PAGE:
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Archive for June, 2015

Private Fleet Car Review: Audi S1 Quattro Sportback.

Sports cars are, generally, thought of as having a front mounted engine, driving the rear wheels and no roof. That’s certainly not untrue, however, there’s plenty that offer the same ability and experience with different drivetrains and a different look.
A Wheel Thing looks at an all wheel drive sports car with a roof, the Audi S1 Quattro Sportback.Audi S1 Quattro Sportback

Powersource.
It’s a lusty 2.0L turbo, pumping out 170 kW and an impressive 370 Newton metres of torque. Combined with a six speed manual and pushing power to all four corners and a selectable drive system which adjusts engine tuning and suspension, it’ll sprint to 100 kmh in a tick under six seconds and top out at an electronically limited 250 kmh.Audi S1 Quattro Sportback enginePower comes in at a peaky 6000 rpm but the engine’s party piece is the linear delivery of that monstrous torque: it’s mesa flat from 1600 to 3000 revs, allowing scintillating acceleration under way and back bending launches off the line, with a short throw gear selector providing rapid punching through the six forward ratios.

Along the way, the engine throws out surprising fuel economy, with Audi quoting for the five door hatch 7.3L of 95 RON being consumed for every 100 kilometres for the combined cycle (9.3L for suburban and 6.0L for the highway). It needs that economy as the S1 can only squeeze in a 45L tank.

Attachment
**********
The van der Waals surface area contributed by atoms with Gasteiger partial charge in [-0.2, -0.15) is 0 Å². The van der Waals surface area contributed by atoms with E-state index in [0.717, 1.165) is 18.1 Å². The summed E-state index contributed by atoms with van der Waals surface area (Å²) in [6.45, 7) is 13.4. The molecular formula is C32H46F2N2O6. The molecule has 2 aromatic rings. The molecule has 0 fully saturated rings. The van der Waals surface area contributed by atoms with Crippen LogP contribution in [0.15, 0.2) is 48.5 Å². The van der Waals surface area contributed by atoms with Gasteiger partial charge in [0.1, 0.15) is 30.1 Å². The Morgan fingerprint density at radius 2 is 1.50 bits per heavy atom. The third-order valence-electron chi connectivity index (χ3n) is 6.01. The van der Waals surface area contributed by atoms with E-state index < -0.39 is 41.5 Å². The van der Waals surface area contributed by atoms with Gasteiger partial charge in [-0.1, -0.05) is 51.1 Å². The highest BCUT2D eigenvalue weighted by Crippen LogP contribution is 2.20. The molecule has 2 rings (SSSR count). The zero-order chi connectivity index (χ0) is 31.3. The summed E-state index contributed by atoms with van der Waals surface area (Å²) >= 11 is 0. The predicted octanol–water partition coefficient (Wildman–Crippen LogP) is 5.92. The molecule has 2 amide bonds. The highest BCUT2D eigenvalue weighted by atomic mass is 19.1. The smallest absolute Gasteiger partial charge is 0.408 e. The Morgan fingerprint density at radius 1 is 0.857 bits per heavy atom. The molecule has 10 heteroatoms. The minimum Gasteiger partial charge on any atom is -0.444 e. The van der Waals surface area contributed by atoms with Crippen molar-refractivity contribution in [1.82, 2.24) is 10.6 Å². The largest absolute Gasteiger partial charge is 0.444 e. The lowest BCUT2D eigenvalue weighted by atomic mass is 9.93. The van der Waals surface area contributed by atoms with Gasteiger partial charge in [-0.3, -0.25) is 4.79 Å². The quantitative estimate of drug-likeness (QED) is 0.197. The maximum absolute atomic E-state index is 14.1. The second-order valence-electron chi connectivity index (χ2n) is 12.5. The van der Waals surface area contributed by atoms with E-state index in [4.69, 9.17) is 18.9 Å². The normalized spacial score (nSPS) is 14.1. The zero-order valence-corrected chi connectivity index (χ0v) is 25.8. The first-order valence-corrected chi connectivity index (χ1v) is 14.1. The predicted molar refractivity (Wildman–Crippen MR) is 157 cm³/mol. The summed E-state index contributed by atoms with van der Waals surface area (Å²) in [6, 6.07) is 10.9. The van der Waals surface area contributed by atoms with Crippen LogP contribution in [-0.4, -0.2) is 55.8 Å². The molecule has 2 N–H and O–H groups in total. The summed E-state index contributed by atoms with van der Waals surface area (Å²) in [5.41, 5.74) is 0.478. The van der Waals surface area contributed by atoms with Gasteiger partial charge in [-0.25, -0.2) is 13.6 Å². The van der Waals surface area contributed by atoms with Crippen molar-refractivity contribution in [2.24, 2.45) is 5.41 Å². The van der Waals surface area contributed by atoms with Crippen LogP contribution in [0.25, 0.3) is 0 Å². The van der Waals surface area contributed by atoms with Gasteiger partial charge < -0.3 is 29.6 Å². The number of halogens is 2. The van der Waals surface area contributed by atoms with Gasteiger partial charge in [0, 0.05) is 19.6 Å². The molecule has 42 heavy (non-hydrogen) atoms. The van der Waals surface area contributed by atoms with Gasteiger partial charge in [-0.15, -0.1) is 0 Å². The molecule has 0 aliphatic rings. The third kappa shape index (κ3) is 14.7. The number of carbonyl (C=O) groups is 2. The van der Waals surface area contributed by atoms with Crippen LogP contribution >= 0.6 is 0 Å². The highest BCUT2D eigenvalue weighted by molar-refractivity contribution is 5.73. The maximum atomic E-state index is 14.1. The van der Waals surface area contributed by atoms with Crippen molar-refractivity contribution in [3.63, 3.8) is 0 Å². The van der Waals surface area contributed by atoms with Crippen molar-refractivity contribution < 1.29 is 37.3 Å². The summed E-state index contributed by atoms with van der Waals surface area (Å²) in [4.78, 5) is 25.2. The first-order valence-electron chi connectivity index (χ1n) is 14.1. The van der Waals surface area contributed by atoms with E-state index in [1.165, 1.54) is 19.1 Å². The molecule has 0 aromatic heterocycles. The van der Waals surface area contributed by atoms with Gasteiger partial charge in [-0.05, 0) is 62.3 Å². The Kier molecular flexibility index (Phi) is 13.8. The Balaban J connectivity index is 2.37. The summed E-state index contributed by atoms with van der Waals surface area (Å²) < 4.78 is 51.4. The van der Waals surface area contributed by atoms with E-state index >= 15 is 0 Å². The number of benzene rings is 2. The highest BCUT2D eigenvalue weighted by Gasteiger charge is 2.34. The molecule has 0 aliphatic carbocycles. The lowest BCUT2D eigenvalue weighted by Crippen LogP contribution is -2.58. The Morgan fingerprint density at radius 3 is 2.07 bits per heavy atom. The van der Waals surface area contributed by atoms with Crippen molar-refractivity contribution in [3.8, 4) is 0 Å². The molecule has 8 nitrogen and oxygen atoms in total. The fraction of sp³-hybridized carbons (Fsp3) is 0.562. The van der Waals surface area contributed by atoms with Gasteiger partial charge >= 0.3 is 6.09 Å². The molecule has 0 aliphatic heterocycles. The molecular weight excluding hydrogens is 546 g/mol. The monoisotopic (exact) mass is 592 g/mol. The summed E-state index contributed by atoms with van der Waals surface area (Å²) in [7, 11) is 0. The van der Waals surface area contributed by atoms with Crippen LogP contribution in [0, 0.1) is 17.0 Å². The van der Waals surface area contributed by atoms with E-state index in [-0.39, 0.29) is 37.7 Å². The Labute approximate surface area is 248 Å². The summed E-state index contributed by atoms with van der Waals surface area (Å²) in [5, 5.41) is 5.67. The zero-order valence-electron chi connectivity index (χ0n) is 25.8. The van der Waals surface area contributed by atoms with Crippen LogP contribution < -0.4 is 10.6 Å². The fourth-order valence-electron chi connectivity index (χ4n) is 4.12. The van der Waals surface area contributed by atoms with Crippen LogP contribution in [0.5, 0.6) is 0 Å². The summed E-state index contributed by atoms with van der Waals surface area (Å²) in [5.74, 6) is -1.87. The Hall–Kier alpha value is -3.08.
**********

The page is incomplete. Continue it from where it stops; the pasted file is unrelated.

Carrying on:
The Suit.
The S1 manages to cram this performance into a sub four metre long vehicle; at 3975 mm it’s in no danger of being considered a big car yet manages to tempt drivers with a 2469 mm wheelbase, big for a small car. It’s broader than what the looks suggest,with a total width (including the overly stubby mirrors) of 1906 mm, or 1740 mm sans reflectors. Height is just 1417 mm.Audi S1 Quattro Sportback rearThe car provided came clad in Misano Red and Brilliant Black, an eyecatching combination. Rolling stock was a grippy set of 225/35 tyres wrapping five arm facet design alloys at 18 inches in diameter, hiding red painted brake callipers. There’s a spoiler at the rear of the roof line and Quattro stickers adorning the lower part of the rear doors.Audi S1 Quattro Sportback wheelAudi’s signature “koala nose” grille sit proudly between the Xenon headlights and LED driving lights at the front whilst a subtle alloy strip highlights an air intake at the lower extremity, with the rear featuring a sports diffuser at the bottom, housing four chromed tips for the sports tuned exhaust. Sitting above them is a piano black strip with LED powered brake and night lights, looking like a pair of demonic eyes at night.Audi S1 Quattro Sportback tail lightsThe five door weighs 25 kilos more than the three door Sportback, at 1390 kilos against 1415 kilos.

On The Inside.
Yes, it’s compact inside but not as tight as you’d think. The main issue here is rear seat legroom, with a person of average height sitting in the front seats needing to move their well appointed and supportive pews back enough that the plastic backed seats compromise, drastically, any real leg space there was.Audi S1 Quattro Sportback rear seatsInterior trim is muted; there’s grey leather for the seats, black plastic abounds apart from the body coloured trim on the backs of the front seats and on the centre console surrounding the gear lever. There’s also red piping highlighting the alloy look airvents whilst alloy also raises the profile of the interior door handles, pedals, aircon, exterior wing mirrors and the upper surrounds of the red console.Audi S1 Quattro Sportback manualMounted in the top centre of the dash is Audi’s infotainment screen; in true Audi style it takes some getting used to as it’s operated by a dial and buttons in the console immediately forward of the slick shifting gear lever. The dial (and a button) rotate through navigation, audio and settings; it’s not exactly intuitive but becomes easy to use after a bit of practice.